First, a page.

Algorithms for Compressive Sensing Signal Reconstruction with ApplicationsView this Special Issue
Research Article | Open Access
Norm-Minimized Scattering Data from Intensity Spectra
We apply the minimizing technique of compressive sensing (CS) to nonlinear quadratic observations. For the example of coherent X-ray scattering we provide the formulas for a Kalman filter approach to quadratic CS and show how to reconstruct the scattering data from their spatial intensity distribution.
The rapidly growing Si technology in semiconductor electronics [1, 2] opens the possibility to grow III–V inorganic nanowires, such as GaAs, InAs, or InP, which were supposed to have potential [3, 4] to become building blocks in a variety of nanowire-based nanoelectronic devices, for example, in nanolaser sources  or nanoelectronics . Such epitaxially grown nanowires are repeating the crystal orientation of the substrate and usually grow in Wurtzite (WZ) or Zinc-Blende (ZB) structure differing in the stacking sequences and , respectively, of the atomic bilayers. Theoretical predictions on the electronic properties  of these nanowires show that stacking sequences with WZ and ZB segments considerably differ in the conductivity. However, during the nanowire growth stacking faults, the mixing of ZB and WZ segments takes place, and twin defects  appear. As these defects have their own impact on the conductivity and band structure there is great interest in knowing the exact stacking sequence which can be studied by, for example, Transmission Electron Microscopy . But, as this is a destructive method, it is impossible to use the nanowire after the structural studies. Nowadays the 3rd generation synchrotron sources and rapidly developing focusing devices like Fresnel Zone Plates opens new fields of nondestructive X-ray imaging. For example, in the Coherent X-ray Diffraction Imaging (CXDI) experiments, an isolated nanoobject is illuminated with coherent X-ray radiation and the scattered intensity is measured by a 2D detector [10, 11] under the Bragg condition. The diffraction patterns are structure-specific and encode the information about the electron density of the sample and thus the stacking sequence of the atomic bilayers formally by Fourier transform. However, because of sensor physics, the phase information is lost in CXDI measurement since the measured intensity pattern is the modulus square of the scattered X-rays and no inverse Fourier transform can be directly applied to recover the stacking sequence. The classical approach with the Patterson function  fails as the number of expected randomly distributed stacking faults is too high. Other inversion algorithms [13, 14] could be used instead to reconstruct the lost phase information: although dual space iterative algorithms  have been shown to converge under specific conditions  there still remain some convergence problems for a number of cases when not enough preliminary information regarding the structure of the object is previously known . Indeed ptychography type of experiments [18, 19] were suggested to determine at least the relative phases of the bilayers by interfering adjacent Bragg reflections. But this type of experiments is more difficult to realize, as it requires higher stability in comparison to conventional CXDI and the longer measurement time can, however, influence the sample .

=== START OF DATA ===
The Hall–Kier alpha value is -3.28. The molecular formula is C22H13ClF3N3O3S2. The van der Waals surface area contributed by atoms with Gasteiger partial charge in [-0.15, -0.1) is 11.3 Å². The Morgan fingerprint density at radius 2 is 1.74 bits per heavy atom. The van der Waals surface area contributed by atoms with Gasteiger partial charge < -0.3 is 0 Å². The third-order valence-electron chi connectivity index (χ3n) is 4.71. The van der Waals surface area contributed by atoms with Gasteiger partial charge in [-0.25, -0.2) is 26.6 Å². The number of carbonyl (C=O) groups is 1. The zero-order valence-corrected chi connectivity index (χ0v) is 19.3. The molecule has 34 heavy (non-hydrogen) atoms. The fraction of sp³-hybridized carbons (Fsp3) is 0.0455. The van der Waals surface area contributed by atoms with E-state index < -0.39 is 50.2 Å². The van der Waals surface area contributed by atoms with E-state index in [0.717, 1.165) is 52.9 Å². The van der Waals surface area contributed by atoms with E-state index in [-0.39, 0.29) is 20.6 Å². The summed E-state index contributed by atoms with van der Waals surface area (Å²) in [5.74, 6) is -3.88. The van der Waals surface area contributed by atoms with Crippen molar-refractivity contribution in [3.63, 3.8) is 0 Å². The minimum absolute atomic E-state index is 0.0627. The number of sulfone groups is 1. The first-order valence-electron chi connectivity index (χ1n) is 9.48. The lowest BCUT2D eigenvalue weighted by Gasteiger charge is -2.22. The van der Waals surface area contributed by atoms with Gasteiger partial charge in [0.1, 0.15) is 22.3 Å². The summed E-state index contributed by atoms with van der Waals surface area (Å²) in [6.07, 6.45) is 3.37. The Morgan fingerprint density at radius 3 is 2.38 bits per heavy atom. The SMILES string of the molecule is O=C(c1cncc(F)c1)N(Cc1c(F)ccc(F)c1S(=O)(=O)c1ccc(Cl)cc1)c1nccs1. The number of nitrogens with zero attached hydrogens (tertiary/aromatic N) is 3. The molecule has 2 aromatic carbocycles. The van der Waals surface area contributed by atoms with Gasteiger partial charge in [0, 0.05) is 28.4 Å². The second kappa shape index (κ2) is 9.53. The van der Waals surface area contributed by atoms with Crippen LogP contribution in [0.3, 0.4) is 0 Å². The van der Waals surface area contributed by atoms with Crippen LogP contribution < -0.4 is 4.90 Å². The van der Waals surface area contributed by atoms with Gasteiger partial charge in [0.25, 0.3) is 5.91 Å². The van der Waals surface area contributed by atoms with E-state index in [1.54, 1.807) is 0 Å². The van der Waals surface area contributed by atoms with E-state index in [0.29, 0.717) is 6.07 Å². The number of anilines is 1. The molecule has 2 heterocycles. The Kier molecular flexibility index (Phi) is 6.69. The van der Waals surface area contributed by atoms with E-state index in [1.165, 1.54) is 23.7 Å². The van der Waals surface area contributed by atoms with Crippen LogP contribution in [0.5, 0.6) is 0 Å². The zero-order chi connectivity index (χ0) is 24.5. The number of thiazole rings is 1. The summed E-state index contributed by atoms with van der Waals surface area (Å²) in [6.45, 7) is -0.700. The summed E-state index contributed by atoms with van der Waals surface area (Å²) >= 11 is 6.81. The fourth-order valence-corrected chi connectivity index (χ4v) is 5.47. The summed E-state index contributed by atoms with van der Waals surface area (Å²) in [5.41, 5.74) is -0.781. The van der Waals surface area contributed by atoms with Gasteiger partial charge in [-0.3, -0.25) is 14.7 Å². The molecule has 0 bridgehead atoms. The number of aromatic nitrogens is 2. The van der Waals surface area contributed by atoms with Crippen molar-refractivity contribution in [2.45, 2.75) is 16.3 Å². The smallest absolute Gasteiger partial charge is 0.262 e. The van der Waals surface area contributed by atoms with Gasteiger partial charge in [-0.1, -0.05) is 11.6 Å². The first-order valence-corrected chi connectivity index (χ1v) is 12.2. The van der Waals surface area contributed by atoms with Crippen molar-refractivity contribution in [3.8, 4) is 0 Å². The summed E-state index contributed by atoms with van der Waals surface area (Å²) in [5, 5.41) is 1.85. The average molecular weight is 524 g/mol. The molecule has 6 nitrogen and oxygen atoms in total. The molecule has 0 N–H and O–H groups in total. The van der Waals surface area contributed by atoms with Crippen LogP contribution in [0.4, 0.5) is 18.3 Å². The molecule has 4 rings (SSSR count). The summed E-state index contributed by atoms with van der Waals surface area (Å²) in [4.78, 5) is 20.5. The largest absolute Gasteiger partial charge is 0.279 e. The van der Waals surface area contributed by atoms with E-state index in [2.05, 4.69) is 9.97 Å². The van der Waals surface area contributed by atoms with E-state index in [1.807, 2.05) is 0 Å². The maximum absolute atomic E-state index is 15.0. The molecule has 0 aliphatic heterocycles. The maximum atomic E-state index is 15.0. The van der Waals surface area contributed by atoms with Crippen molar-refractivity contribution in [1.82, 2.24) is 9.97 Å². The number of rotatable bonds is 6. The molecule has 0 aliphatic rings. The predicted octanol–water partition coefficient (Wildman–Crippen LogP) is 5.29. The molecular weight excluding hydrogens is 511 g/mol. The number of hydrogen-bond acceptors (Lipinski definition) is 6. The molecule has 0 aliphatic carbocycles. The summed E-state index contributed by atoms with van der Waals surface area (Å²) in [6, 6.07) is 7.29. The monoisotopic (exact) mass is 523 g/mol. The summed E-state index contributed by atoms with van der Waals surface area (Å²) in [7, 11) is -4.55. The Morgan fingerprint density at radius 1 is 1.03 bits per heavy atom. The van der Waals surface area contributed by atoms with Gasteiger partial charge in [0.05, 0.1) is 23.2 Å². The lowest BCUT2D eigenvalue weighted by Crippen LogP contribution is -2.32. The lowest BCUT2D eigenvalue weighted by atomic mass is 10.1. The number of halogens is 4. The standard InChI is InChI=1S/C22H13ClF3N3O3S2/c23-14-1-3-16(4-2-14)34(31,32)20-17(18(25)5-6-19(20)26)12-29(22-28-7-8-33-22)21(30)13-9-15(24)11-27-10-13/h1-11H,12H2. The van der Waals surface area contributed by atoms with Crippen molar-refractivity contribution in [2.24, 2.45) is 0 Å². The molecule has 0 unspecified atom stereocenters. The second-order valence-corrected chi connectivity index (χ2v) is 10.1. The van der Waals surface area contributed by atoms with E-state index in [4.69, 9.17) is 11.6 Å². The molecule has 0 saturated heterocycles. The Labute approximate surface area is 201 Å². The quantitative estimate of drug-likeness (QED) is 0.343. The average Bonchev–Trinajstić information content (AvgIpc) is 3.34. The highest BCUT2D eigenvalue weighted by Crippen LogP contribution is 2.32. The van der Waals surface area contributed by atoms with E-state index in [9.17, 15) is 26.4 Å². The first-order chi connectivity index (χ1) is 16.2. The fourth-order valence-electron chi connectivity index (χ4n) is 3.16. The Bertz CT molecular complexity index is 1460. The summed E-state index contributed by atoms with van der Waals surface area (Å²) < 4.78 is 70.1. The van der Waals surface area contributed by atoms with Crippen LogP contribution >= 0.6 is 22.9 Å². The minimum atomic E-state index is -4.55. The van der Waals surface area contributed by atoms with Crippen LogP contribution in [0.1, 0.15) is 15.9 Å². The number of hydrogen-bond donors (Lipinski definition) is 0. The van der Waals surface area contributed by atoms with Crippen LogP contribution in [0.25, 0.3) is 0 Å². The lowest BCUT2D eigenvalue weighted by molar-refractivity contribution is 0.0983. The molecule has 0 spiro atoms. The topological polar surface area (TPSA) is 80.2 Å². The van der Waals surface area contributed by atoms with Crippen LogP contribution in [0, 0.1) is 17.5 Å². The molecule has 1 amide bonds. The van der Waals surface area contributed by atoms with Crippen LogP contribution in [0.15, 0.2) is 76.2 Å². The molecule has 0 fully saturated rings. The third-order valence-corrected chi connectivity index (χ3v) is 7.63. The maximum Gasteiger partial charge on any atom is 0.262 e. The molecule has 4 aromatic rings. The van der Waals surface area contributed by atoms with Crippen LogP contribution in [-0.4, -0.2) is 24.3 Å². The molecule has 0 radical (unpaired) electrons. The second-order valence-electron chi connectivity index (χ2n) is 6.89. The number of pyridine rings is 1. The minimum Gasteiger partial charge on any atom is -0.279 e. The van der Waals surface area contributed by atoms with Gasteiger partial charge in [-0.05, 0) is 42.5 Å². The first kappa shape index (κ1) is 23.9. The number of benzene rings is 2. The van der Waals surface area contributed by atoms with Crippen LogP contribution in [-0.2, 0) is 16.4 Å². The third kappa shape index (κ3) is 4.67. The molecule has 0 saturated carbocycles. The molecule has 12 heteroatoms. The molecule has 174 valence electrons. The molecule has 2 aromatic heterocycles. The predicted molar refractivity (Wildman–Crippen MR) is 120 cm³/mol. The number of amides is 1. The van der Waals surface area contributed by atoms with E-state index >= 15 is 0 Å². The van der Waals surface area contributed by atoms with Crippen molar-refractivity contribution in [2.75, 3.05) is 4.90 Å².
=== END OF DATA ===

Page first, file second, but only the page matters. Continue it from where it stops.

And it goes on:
Due to the principal loss in phase information the scattering data can be considered to be undersampled and algorithms tailored to this lack of information, like basis pursuit approaches  realized by minimizing the norm of sparse vectors in an appropriate basis or phase retrieval via matrix completion [22–24], could be tested for reconstruction from conventional CXDI measurements: as these data are recorded without structured illumination for applying matrix completion we focus on utilizing the minimizing technique to reconstruct undersampled sparse signals [25, 26] as vectors from linear mappings between the signal and the observations. For an overview of this so-called compressive sensing (CS) see the textbook . The method of CS aims at a signal’s sparse support which can be estimated by, for example, Kalman filtering . As the underlying filter formulas also relate observations and signals to be reconstructed by linear mappings this technique meets CS and was also used to explicitly minimize the norm by so-called pseudomeasurements . For an example see the reconstruction from a random sample of Fourier coefficients , where the dimensionality of the underlying Kalman gain matrices can be reduced utilizing the null space of the sensing matrix . Even for nonlinear mappings of signals Kalman filtering applies by using Jacobians rather than constant sensing matrices. These extended Kalman filters (EKF) are used for, for example, tracking issues  or robotics  and matching the sensing problem of the quadratic nonlinearities in the spatial intensity distribution of CXDI.